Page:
I’ll admit it. I’m not always in a rush to see films about food. As the head of a catering company, the last thing I want to do at the end of the night is settle down into my sofa and watch a flick that reminds me of what I’ve been doing all day (or what I’ll be doing tomorrow). That’s why Big Night sat at the bottom of my Netflix queue for such a long time. Despite the fact that I’m a huge Isabella Rossellini fan, the story of two brothers trying to keep their authentic Italian restaurant afloat in 1960s Jersey sounded just a little…well, stressful. But eventually I realized that I could only put the movie off for so long. So I watched it. And you know what? I loved it.
The food in this film almost has a starring role itself. And as a chef, you can bet I appreciated the gorgeous shots of thickly sliced timpano, freshly-picked tomatoes, and sprawling antipasti. Big Night is really nice to look at, and it reminded me of all the things I loved about the cuisine when I lived in Italy for a year. It also reminded me of this pumpkin gnudi recipe, which is the perfect dish to serve while watching this film.
The American diners depicted in this film were so unsure of real regional Italian cuisine, so they were balking at things like risotto and antipasti. They wanted breadsticks and spaghetti and meatballs, all very Americanized versions of Italian food. So, this dish is an homage to the brothers’ passion for unapologetically real Italian food.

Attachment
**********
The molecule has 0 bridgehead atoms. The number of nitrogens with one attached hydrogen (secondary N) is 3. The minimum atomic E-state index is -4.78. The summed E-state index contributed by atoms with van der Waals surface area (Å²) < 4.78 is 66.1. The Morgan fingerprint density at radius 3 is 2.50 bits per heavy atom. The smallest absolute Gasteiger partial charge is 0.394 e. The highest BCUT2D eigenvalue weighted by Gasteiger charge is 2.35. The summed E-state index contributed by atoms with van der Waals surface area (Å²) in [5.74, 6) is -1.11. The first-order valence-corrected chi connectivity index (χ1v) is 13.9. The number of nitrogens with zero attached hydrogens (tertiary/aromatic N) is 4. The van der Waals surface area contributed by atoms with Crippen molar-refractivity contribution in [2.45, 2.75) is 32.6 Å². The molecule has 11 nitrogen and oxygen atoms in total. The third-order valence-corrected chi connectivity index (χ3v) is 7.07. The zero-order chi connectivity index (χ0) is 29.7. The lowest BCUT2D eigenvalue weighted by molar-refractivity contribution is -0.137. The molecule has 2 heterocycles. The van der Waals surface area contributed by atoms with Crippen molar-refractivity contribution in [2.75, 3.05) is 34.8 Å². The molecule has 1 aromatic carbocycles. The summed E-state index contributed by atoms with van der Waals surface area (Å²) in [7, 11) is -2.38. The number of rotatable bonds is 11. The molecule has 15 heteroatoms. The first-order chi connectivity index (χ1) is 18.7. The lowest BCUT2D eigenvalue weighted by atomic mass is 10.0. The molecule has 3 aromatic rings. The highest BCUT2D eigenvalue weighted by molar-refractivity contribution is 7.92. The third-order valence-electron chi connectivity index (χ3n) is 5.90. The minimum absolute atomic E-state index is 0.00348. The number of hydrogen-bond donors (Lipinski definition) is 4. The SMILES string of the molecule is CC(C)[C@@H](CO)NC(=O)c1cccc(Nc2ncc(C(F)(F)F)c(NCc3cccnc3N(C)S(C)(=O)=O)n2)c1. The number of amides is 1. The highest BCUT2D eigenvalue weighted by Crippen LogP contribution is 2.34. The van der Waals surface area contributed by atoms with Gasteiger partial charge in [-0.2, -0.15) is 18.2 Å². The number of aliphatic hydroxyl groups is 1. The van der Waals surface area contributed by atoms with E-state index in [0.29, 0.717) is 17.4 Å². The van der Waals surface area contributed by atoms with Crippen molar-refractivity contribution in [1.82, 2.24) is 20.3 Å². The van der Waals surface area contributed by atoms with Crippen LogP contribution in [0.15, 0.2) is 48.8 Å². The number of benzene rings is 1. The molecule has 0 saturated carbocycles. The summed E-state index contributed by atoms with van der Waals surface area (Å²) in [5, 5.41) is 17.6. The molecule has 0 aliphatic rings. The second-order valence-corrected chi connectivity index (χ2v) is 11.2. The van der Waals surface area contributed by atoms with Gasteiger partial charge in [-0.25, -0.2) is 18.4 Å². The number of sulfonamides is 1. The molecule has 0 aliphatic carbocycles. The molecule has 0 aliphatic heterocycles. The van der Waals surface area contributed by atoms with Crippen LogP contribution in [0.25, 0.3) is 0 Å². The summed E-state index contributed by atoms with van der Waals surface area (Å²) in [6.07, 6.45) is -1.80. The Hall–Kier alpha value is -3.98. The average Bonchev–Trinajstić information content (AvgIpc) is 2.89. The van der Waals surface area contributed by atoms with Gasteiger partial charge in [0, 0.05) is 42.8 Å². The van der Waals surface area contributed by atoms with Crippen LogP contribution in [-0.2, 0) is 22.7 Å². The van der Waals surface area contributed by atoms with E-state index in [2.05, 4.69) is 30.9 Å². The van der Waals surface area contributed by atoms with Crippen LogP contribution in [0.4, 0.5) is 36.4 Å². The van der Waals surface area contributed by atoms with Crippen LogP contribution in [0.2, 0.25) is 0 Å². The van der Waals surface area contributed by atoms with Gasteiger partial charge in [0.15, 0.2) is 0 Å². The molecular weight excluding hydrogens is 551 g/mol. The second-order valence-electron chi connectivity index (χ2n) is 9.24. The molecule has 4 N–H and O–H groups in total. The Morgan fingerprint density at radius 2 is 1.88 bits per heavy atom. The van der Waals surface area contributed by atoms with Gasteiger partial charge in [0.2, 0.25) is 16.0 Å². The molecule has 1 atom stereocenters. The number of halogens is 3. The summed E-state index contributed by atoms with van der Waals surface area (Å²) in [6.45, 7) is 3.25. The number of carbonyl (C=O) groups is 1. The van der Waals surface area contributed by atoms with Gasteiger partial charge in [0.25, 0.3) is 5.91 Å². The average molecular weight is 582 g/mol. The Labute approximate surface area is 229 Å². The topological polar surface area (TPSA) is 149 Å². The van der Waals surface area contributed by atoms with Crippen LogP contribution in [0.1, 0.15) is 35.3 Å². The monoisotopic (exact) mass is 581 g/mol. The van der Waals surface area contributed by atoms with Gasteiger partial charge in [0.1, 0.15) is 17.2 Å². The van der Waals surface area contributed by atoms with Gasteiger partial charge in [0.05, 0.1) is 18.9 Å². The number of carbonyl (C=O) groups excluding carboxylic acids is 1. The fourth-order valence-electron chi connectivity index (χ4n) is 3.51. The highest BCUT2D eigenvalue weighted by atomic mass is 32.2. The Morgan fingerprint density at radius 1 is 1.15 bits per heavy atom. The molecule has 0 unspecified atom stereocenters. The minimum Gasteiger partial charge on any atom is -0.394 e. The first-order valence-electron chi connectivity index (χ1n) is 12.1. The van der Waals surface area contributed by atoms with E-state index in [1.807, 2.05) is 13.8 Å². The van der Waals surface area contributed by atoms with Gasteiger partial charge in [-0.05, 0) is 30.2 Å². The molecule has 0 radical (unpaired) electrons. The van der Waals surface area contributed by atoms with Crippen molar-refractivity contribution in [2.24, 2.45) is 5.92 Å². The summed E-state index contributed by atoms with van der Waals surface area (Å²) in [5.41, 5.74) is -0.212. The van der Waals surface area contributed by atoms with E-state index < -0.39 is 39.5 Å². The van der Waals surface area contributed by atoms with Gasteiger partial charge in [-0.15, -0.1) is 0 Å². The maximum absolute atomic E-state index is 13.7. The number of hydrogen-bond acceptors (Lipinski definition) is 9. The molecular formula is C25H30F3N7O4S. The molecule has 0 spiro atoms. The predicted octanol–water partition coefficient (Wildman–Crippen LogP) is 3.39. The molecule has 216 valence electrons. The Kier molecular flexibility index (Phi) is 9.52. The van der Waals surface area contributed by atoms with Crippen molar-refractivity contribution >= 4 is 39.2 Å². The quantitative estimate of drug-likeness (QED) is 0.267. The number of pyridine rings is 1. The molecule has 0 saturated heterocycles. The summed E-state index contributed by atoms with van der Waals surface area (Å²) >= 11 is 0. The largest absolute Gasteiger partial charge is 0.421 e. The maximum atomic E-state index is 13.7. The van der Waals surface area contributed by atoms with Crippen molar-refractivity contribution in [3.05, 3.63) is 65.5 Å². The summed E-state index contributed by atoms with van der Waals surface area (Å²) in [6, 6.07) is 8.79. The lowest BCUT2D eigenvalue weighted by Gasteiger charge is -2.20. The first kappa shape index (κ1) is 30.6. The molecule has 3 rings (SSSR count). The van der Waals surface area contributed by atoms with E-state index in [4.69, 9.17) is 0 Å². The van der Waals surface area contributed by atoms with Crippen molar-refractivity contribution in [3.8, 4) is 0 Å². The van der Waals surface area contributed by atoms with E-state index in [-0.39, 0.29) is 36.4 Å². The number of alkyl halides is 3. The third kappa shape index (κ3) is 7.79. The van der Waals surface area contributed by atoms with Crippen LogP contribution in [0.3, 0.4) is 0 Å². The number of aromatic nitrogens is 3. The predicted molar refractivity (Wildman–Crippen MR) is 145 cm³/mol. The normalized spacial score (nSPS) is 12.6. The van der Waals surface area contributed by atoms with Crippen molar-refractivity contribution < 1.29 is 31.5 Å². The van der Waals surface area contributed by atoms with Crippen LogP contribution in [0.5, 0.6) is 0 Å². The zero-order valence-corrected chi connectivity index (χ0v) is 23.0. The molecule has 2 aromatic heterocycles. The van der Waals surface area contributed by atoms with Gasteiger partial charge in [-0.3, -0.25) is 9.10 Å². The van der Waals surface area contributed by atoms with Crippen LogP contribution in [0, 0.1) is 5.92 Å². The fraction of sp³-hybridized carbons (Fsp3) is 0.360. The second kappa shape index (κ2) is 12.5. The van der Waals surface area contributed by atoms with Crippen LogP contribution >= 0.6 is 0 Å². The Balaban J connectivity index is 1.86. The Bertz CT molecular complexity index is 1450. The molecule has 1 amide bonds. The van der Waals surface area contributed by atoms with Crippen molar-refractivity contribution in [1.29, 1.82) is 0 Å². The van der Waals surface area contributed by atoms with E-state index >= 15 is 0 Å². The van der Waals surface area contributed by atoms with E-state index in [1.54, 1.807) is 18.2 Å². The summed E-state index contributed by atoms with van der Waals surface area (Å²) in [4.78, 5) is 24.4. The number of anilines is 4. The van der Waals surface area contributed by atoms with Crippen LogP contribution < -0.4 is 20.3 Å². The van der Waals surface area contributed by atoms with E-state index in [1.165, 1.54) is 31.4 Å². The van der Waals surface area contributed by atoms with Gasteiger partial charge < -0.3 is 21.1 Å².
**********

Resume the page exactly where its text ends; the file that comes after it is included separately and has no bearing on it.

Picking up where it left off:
Like many of the meals served in Big Night, the prep work here is the most labor intensive. But to save some time, you can make the gnudi a day ahead of time and pop them into the freezer. You can also brown the butter a day ahead and then heat it up on a bain-marie (a bowl over a saucepan of simmering water) so as not to brown it further on direct heat. To serve this gnudi as an entree, I would add a bunch of parmesan cheese before garnishing with the fried sage.
Like a really amazing meal, Big Night is a film that won’t be soon forgotten. If it’s at the bottom of your Netflix cue, like it was mine, I’d highly suggest moving it to the top.
pumpkin gnudi, brown butter, fried sage
yields 60 pcs
6-8 oz. ricotta
10 oz. (approx) AP flour
6 oz. (approx) pumpkin, cooked
1/2 tsp. nutmeg
salt to taste
20 leaves fresh sage
Mix dry ingredients together for pasta. Puree fresh cooked pumpkin with oil and water. Combine ricotta and pumpkin. Then add puree into flour. Season with spices to taste.
For the butter: Brown milk solids and season with salt to taste.
Fry sage and set aside for garnish.
Cook pasta and toss in butter. Plate and garnish with sage leaf.